Parkers overall rating: 3.1 out of 5 3.1
  • Interesting, customisable cabin
  • Touchscreen infotainment system
  • Decent driving position

In the past Suzuki has failed to deliver when it comes to cabin finishing. It’s often the biggest criticism of new models, with the possible exception of the Vitara.

But the Ignis does buck the trend on first inspection, with light and dark shades of hard plastic used to make the dashboard feel a lot more interesting than it could otherwise have been, albeit at the expense of making it appear busy.

There’s a curious plastic surround for the cup-holders in the centre console that feels awfully flimsy, though – you can bend it easily with one hand and it bows when you rest your leg against it. This, along with the air vent surrounds, can be customised to suit your personal colour scheme requirements.

We found the touchscreen infotainment system effective at what’s likely to be a very low price point, but don’t expect it to perform as quickly as more expensive set-ups. You can use the touchscreen wearing gloves, however, which might indicate the type of buyers Suzuki expects to attract.

Unfortunately the Ignis (like most cars at this sort of price) doesn’t have a reach-adjustable steering wheel, so you can only change the height. We didn’t find it too much of a struggle to get a decent driving position, though. The seats are manually adjustable and it requires a bit of contortion to use their angle adjustment, but the facility’s there.

  • Choose your Ignis carefully

This depends largely on the version you buy. The Suzuki Ignis is an unashamedly budget attempt at an SUV, but in the main cabin refinement could be worse. The tiny tyres mean there isn’t much road noise and wind roar only becomes an issue at motorway speeds – at which point you’ll be more bothered by the wind catching this tall, featherweight car and blowing you out of your lane.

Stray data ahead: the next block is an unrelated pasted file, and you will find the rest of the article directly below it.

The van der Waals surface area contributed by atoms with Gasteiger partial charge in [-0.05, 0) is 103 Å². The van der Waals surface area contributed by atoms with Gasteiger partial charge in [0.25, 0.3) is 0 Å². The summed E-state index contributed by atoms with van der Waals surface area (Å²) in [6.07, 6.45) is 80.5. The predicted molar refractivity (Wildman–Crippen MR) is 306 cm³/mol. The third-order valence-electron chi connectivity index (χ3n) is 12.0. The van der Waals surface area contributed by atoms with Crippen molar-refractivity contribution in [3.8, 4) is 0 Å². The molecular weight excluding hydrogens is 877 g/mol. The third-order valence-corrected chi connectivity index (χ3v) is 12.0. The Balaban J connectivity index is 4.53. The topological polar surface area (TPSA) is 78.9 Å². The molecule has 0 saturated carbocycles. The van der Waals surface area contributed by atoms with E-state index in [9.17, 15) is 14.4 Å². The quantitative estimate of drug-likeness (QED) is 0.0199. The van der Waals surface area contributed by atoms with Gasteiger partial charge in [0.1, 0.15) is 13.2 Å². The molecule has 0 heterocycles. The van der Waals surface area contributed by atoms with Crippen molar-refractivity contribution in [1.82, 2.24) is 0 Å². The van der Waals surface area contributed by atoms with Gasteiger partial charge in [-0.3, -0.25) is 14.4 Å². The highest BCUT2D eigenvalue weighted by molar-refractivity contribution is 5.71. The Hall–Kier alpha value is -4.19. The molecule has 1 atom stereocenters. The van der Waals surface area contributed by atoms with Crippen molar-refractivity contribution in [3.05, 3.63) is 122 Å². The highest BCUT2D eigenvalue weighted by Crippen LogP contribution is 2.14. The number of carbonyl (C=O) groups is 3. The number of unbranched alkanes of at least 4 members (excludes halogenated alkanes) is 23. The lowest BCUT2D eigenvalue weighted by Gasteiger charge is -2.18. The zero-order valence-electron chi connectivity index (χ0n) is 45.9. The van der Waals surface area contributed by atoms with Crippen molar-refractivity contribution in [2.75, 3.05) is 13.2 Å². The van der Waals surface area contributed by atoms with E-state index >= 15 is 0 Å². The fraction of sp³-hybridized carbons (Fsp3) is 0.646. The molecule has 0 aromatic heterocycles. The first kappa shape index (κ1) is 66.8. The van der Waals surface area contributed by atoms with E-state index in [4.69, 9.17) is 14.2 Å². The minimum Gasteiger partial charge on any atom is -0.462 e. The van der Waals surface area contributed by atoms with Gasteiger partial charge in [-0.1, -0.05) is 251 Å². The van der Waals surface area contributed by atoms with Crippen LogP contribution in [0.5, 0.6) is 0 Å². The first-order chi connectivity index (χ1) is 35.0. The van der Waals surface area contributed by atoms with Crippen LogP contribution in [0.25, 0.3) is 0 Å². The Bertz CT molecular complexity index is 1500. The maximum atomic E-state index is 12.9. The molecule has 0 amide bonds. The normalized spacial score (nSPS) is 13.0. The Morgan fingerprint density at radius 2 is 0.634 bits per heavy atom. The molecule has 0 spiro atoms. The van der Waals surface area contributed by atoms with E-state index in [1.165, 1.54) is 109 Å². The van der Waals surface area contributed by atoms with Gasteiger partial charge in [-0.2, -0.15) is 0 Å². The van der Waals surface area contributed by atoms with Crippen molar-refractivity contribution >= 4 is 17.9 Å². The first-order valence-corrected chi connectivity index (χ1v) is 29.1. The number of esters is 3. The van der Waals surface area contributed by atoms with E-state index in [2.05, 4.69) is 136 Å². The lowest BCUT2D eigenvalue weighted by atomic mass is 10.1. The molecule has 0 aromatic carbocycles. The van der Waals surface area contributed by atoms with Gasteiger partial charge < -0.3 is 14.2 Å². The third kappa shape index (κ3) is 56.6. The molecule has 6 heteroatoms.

Ride quality is poor on models equipped with the SHVS system, unfortunately, including the only one with the Allgrip Auto part-time 4x4 system. By far the best in this respect is the normal 1.2-litre model, which is a touch more compliant and will deal with UK roads better. It’s still on the firm side, however.

There’s plenty of headroom for all in the Ignis, so even adults over six-feet tall will be able to travel in comfort as long as their legs aren’t too long. Rear-seat passengers will notice their environment is quite dark thanks to the shape and tint of the windows.

The front seats are adequate and have just enough bolstering to stop you from sliding around during fast cornering.